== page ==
Deep in the Central African Republic (CAR) lies an unknown wildlife refuge that is starting to thrive once again
Nestled in the far eastern part of the Central African Republic (CAR), and shrouded by decades of civil war, rampant poaching and armed herders, Chinko is emerging as one of the most hopeful conservation stories on the continent. In 2014, the Government of the CAR invited African Parks to manage Chinko with the shared vision of transforming the park, to enable stability to return, wildlife to recover and to improve people’s livelihoods. In just a few years, this is becoming a reality. Poaching and cattle in the core park area have been entirely eliminated, so that the once-elusive and nearly extinct elephant population is returning; carnivores, including lions, hyaenas and wild dogs, are on the rise; and for the first time, a rich diversity of fish species is being documented. Nearly 300 local people are employed by the park, making it the largest job provider in the region. Chinko is also the only provider of essential services such as health and education, as well as skills training and community enterprise support.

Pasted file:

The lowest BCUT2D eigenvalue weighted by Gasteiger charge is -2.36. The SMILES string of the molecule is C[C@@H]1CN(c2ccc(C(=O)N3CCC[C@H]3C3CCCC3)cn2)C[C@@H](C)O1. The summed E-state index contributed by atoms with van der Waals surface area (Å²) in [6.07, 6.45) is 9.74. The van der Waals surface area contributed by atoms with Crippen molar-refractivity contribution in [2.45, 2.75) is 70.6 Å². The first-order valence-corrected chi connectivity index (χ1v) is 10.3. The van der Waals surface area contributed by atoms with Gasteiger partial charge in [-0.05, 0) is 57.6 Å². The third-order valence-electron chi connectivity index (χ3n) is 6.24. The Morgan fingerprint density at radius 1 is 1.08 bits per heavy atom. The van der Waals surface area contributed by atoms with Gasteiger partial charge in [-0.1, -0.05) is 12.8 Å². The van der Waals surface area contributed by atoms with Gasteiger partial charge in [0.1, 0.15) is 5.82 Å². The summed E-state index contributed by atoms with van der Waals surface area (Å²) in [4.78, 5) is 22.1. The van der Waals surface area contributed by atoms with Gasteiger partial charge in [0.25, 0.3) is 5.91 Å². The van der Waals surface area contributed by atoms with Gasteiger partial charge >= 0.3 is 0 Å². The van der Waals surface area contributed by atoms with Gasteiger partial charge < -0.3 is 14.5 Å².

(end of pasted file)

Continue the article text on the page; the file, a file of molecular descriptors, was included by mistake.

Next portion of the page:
In April 2020, the government and African Parks signed a revised public-private partnership agreement for 25 years, increasing the core protected area to 24,335 km2 and taking the total area to 55,000 km2 under protected management.
Chinko is in a Public-Private Partnership (PPP) with the CAR Ministry of Water and Forests, Hunting and Fishing (MEFCP). This partnership assures that Chinko protects the ecosystem, supports local communities and maintains economic value by providing the key to a sustainable future for this unique ecosystem.View Partners
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